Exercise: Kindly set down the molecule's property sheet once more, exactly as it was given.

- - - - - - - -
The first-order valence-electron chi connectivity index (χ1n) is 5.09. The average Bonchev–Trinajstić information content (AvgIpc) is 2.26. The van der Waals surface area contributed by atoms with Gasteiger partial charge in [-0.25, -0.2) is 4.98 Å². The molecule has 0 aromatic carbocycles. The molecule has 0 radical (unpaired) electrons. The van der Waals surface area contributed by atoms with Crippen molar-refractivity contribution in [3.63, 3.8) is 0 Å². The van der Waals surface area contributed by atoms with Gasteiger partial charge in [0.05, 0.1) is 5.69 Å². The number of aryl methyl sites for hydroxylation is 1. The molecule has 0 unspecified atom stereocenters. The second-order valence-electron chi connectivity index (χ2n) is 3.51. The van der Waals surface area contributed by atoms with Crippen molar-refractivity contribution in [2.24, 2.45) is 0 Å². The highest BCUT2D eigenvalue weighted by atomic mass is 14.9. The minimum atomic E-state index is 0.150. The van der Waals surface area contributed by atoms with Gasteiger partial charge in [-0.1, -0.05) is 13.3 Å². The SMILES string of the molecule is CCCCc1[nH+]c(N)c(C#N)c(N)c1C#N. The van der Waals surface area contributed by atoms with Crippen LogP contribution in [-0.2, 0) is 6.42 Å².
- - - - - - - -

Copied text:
The first-order valence-electron chi connectivity index (χ1n) is 5.09. The average Bonchev–Trinajstić information content (AvgIpc) is 2.26. The van der Waals surface area contributed by atoms with Gasteiger partial charge in [-0.25, -0.2) is 4.98 Å². The molecule has 0 aromatic carbocycles. The molecule has 0 radical (unpaired) electrons. The van der Waals surface area contributed by atoms with Crippen molar-refractivity contribution in [3.63, 3.8) is 0 Å². The van der Waals surface area contributed by atoms with Gasteiger partial charge in [0.05, 0.1) is 5.69 Å². The number of aryl methyl sites for hydroxylation is 1. The molecule has 0 unspecified atom stereocenters. The second-order valence-electron chi connectivity index (χ2n) is 3.51. The van der Waals surface area contributed by atoms with Crippen molar-refractivity contribution in [2.24, 2.45) is 0 Å². The highest BCUT2D eigenvalue weighted by atomic mass is 14.9. The minimum atomic E-state index is 0.150. The van der Waals surface area contributed by atoms with Gasteiger partial charge in [-0.1, -0.05) is 13.3 Å². The SMILES string of the molecule is CCCCc1[nH+]c(N)c(C#N)c(N)c1C#N. The van der Waals surface area contributed by atoms with Crippen LogP contribution in [-0.2, 0) is 6.42 Å².